When I was a kid, I always wanted an outdoor cubby house. Given where I lived, I can see that it would have been a haven for spiders and snakes, which is possibly why my parents never caved to my pleas for them to let me have one. Still, I really wanted that thing, and even tried cobbling one together out of wooden beams I found under the neighbour’s house (let’s just say nobody was too impressed, especially the neighbour).
I was pretty envious of this girl Janine. She had this whole outdoor setup that was the hot ticket for weekend play dates. It was styled as a pretend milk bar, and had a pretend kitchen complete with a ‘burger’ made of stackable wooden discs, which I was convinced was the coolest thing in the world. In retrospect, the coolest thing about it was the raised deck built around it, and the fact that her mother had built by hand from re-purposed apple crates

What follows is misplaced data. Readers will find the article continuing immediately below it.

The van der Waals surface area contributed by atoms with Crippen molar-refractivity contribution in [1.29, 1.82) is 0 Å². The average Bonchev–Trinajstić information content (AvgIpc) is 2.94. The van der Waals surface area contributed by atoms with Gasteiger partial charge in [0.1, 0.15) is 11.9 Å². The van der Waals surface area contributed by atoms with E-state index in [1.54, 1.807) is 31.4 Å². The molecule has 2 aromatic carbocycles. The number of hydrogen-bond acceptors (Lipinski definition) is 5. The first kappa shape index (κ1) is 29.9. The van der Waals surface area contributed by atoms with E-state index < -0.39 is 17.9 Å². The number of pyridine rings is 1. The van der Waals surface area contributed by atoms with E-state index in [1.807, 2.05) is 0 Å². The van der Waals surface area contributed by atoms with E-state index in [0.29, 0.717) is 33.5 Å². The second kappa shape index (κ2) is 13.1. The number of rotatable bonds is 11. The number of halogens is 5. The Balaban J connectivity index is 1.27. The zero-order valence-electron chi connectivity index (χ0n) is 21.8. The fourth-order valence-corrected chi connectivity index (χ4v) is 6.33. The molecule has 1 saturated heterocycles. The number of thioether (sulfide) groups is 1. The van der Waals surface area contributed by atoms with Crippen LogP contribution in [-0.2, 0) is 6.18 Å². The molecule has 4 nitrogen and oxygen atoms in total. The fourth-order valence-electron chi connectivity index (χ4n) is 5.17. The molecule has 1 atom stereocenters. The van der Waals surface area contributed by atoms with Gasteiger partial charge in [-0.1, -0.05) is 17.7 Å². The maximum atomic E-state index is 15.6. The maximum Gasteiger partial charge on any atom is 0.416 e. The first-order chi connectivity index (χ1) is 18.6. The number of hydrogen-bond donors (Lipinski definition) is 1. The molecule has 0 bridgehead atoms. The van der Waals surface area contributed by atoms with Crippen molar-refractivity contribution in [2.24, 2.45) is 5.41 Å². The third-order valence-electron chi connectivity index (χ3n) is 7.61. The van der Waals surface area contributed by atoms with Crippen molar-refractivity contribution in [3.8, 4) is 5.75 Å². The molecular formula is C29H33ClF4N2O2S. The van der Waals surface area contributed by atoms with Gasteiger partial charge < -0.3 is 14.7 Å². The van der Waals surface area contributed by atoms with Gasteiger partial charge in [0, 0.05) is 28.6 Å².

I guess I’m reflecting on this in case there’s something in it for my upcoming kitchen and bathroom renovations. For Melbourne homes built in the 1980s, like mine, there’s minimal call to be sensitive to the era when overhauling rooms. People might have a different view on that twenty years from now, when we all realise the great design renaissance that was the 1980s, but for now most designers seem pretty happy to stamp over it.
That said, what I have in mind is reasonably timeless. I want to create something reminiscent of that apple crate cubby house, but for grown ups. I mean, if I’m going to the trouble and expense of getting a bathroom and kitchen replacement, the least I can do for myself is fulfil my childhood dreams in the process. Now’s my chance to get that charmingly hand-tooled, light-filled aesthetic for myself, complete with the most important feature, which is the fact of it having been made specifically for me.